What’s the connection between dementia and heart health?
What’s the link between dementia and heart health? Can having high cholesterol lead to developing Alzheimer’s? Can having high blood pressure or diabetes lead to vascular dementia? Learn more about the connection between heart health and brain health.
Becoming a little forgetful is a normal part of aging. We all occasionally misplace our car keys and forget the name of an acquaintance. But if you experience long memory gaps, wander and become lost or if your behavior changes drastically, these could be signs of dementia.
According to the Centers for Disease Control and Prevention (CDC), dementia is not a specific disease but is rather a general term for the impaired ability to remember, think or make decisions that interferes with doing everyday activities. The different types of dementia, including Alzheimer’s disease and vascular dementia, are complex and caused by various factors. And while all forms of dementia affect the brain, some forms may originate in the heart.
Increasing evidence shows that many heart disease risk factors are also dementia risk factors. Family history and genetics may indicate you are at risk, but many daily habits can significantly boost your cardiovascular and neurological health.
Read on to learn more about the connection between brain and heart health and what you can do to help prevent or slow the development of heart disease and dementia.
What’s the link between cholesterol and dementia?
Alzheimer’s disease is the most common form of dementia in older people and is progressive and incurable. It’s characterized by clumps in the brain called amyloid plaques, tangles of tau protein fibers and a loss of connection between brain cells.
So, how is Alzheimer’s disease connected to heart health? Cholesterol. Research shows that high levels of low-density lipoprotein (LDL), or “bad,” cholesterol in mid-life are associated with an increased risk of developing dementia and Alzheimer’s over a decade later. Other studies determined that having high total cholesterol in middle-age increases the risk of Alzheimer’s later in life. Although experts debate whether the link between high total cholesterol is as strong as the link between high LDL cholesterol and dementia, experts and physicians agree that there is a connection between cholesterol and dementia.
Cholesterol and Alzheimer’s disease share a genetic link. Cholesterol is carried through the bloodstream by molecules called lipoproteins. One of the molecular building blocks of lipoproteins are controlled by a gene called APOE. One version of this gene is known to increase the risk of Alzheimer’s.
Research continues to be conducted to examine the relationship between high cholesterol levels and the changes in the brain that cause dementia.
Vascular dementia and heart disease: Are they related?
High cholesterol isn’t the only heart health risk factor linked to dementia. Risk factors for heart disease, like high blood pressure, atherosclerosis, smoking and diabetes as well as high cholesterol, can cause vascular dementia, the second-most common type of dementia in people over 65.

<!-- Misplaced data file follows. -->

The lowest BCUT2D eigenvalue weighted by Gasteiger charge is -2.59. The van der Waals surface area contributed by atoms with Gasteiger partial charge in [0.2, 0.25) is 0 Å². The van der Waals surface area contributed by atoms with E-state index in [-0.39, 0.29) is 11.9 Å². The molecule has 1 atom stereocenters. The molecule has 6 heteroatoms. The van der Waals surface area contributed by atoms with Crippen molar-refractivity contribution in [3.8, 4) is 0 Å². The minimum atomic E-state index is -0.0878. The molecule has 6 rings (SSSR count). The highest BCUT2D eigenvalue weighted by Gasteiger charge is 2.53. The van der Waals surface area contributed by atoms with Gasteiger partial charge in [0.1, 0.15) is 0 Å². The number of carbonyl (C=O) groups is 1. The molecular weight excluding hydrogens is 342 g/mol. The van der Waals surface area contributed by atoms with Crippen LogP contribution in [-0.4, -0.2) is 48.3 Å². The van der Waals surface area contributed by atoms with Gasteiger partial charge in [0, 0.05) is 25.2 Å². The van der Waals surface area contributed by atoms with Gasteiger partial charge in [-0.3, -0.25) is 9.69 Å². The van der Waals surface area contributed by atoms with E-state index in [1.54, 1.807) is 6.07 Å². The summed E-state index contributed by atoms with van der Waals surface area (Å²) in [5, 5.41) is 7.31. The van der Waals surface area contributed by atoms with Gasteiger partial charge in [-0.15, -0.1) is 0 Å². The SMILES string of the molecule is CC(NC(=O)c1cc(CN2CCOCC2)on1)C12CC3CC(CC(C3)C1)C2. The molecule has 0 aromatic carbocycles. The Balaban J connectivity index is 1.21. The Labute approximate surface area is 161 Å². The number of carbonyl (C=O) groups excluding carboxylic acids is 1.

Vascular dementia is caused by small strokes. Its symptoms are very similar to Alzheimer’s, and it can be hard to tell the difference between the two. However, people with long-standing hypertension are most often diagnosed with vascular dementia and those with no history of hypertension and lower blood pressure levels are usually diagnosed with Alzheimer’s.
How are dementia and heart failure connected?
There are other ways that heart disease and dementia are connected, such as with heart failure. When your heart function is low, your brain doesn’t get enough blood. That can cause some cognitive dysfunction. However, it may not be severe enough to be considered dementia.
Can you prevent dementia with heart-healthy living?
You can slow the symptoms and avoid some forms of dementia by making your health a priority. Daily habits, such as working out, eating nutritious foods, avoiding smoking and managing your blood pressure and cholesterol levels can support your heart, brain and overall health. Conversely, obesity, a poor diet and a lack of exercise can lead to diabetes and high blood pressure, which can further lead to heart failure and vascular dementia later in life.
Although it is possible to treat the root causes of some cardiovascular and neurological diseases, some disorders, such as Alzheimer’s, cannot be prevented. Through genetic testing, your physician may find that you are likely to develop dementia, and if you are at high-risk, you can still work to lower your controllable risk factors and slow the onset and progression of the disease.
The earlier in life you start prioritizing your overall health, the better the consequences. So, if there is a history of heart disease and dementia in your family, help your family members motivate each other to eat nutritiously, stay physically active and avoid common bad health habits. Your heart and your brain will thank you.
If you are concerned about your heart health, make an appointment with your physician to evaluate your symptoms and determine the best treatment option for you. Find a doctor near you.
If you think you might be at risk of developing a heart condition, take a free heart health risk assessment today to better understand your heart disease risk and the best next steps you can take for your health. As the state’s largest cardiovascular network, we make it easy for our patients to connect to heart, lung and vascular specialists and access a full spectrum of treatments and services close to home.